The federal Clery Act, based on the Pennsylvania law, applies to all colleges and universities that participate in federal financial aid programs. It mandates that colleges maintain a public log of crimes reported to have occurred on or near campus; the log must list the date, time, and general location of the incident. The log must be kept for seven years. Universities are required to report criminal homicide, forcible and non-forcible sex offenses, robbery, aggravated assault, burglary, motor vehicle theft, and arson. Hate crimes and other crimes involving bodily injury must also be reported. Universities must make the yearly statistics about these crimes public to students and prospective students. The DOE monitors compliance and can impose penalties of up to $27,500 for each institutional violation.
In 1992, the Act was amended to include basic guarantees for survivors of campus sexual assaults. Known as the “Campus Sexual Assault Victims’ Bill of Rights,” the amendment stipulates that schools must give the alleged victim and the alleged assailant equal opportunity for witnesses in disciplinary proceedings, and equal notification of the proceedings’ outcome. Schools must also notify students who make a report that counseling services are available and that they have the right to go to local police; they must also be told about their options for changing classes and/or dorm assignments to avoid their alleged assailants.
Sadly, the Act has proven notoriously difficult for colleges to decipher and uphold, partly due to its vague definitions of crimes and partly due to the large number of school officials who must be polled to gather annual statistics. Confusion has been compounded by a lack of guidance from the DOE, which did not publish its Handbook for Campus Crime Reporting explaining the Clery Act’s unique provisions until 2005 —15 years after the law was passed.3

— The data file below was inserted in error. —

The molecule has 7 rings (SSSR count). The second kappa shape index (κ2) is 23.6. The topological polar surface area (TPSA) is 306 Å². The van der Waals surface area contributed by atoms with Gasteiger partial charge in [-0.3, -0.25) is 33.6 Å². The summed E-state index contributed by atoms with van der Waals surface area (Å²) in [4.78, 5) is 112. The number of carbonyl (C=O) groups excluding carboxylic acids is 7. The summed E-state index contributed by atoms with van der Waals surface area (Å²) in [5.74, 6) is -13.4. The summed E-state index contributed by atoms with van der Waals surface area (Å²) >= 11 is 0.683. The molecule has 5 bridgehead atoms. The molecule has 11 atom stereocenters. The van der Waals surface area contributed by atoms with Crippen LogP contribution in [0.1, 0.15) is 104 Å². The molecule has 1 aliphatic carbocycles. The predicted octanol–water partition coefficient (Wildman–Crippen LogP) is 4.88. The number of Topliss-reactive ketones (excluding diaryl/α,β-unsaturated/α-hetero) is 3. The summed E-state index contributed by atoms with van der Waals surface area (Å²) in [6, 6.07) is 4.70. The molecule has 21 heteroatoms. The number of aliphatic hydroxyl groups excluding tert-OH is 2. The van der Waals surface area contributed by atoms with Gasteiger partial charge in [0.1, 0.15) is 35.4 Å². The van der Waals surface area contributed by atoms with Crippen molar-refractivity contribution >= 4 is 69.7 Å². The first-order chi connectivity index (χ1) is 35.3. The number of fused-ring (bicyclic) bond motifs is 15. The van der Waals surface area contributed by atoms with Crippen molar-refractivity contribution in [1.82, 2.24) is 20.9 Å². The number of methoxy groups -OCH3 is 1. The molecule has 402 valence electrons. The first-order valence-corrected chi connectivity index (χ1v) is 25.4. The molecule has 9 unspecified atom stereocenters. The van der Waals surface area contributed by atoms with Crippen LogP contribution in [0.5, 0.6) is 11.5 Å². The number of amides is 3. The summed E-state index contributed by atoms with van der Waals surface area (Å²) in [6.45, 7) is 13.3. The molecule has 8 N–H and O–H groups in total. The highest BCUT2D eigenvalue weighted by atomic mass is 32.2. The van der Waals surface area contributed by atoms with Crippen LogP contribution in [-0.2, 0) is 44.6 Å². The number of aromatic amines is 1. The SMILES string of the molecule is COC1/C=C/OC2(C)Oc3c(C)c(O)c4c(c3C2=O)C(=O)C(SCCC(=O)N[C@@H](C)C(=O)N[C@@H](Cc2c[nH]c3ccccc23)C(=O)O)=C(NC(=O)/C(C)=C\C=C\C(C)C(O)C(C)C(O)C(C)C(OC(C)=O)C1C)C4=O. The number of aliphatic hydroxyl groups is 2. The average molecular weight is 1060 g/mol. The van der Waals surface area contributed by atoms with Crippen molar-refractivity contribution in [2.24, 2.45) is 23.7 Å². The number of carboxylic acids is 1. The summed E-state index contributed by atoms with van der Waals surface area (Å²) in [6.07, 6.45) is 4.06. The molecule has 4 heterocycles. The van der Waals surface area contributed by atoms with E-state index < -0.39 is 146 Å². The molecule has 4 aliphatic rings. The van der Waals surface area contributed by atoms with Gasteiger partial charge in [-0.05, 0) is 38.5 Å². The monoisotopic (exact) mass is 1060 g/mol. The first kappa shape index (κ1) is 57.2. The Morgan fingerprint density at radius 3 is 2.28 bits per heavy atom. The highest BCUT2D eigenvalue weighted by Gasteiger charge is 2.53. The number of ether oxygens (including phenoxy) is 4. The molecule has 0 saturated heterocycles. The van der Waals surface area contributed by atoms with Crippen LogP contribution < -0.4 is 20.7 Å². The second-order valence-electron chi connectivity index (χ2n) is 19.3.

University administrators find loopholes to limit their reporting. Rapes are mischaracterized as “non-forcible” sexual offenses. Off-campus rapes are not counted. Victims are directed to rape advocacy programs instead of campus police because counselors, bound by confidentiality, are prohibited from reporting the crimes. This non-reporting means that schools record and report numbers of sexual assaults that are well below actual campus crime rates. As long as no formal complaint is made to the administration, the schools are not required to include an incident in their Clery Act statistics.
As of 2002, the Department of Justice (DOJ) found that fewer than 37 percent of schools reported crime statistics in accordance with the Clery Act.4 Most schools claim to have reports of 0-1 sexual assault in the last three years. Given prevalence of campus rapes, it is clear that not enough of these crimes make it onto the college's official crime report listings, as required by the federal government.
Why would colleges do something so harmful to their students? Simply this: colleges have a conflict of interest. Colleges want to keep the official crime numbers low to protect their image and reputation. Underreporting gives parents and students a false sense of security. Universities need to constantly attract new students and donors. These financial needs conflict with the university’s legal and moral obligation to keep students and parents informed about how common rapes and other forms of sexual assault are on campus. Colleges’ failure to punish rapists to the fullest extent of the law sends a powerful message about what’s considered acceptable, or forgivable, behavior.
Students are being harmed by this false sense of security. Universities must start prioritizing the needs of their students over their fears about public image. One step to prioritize students is for universities to develop programs and policies that reduce female students’ risk of further victimization by a lack of justice and transparency in policy. Schools must cooperate and be held accountable in reporting sexual assaults. We deserve a safe campus. We deserve justice.
Xiaofan Pan is a medical student who loves to travel. She hopes to become a Jeopardy champion. She was a NWHN intern in summer 2011.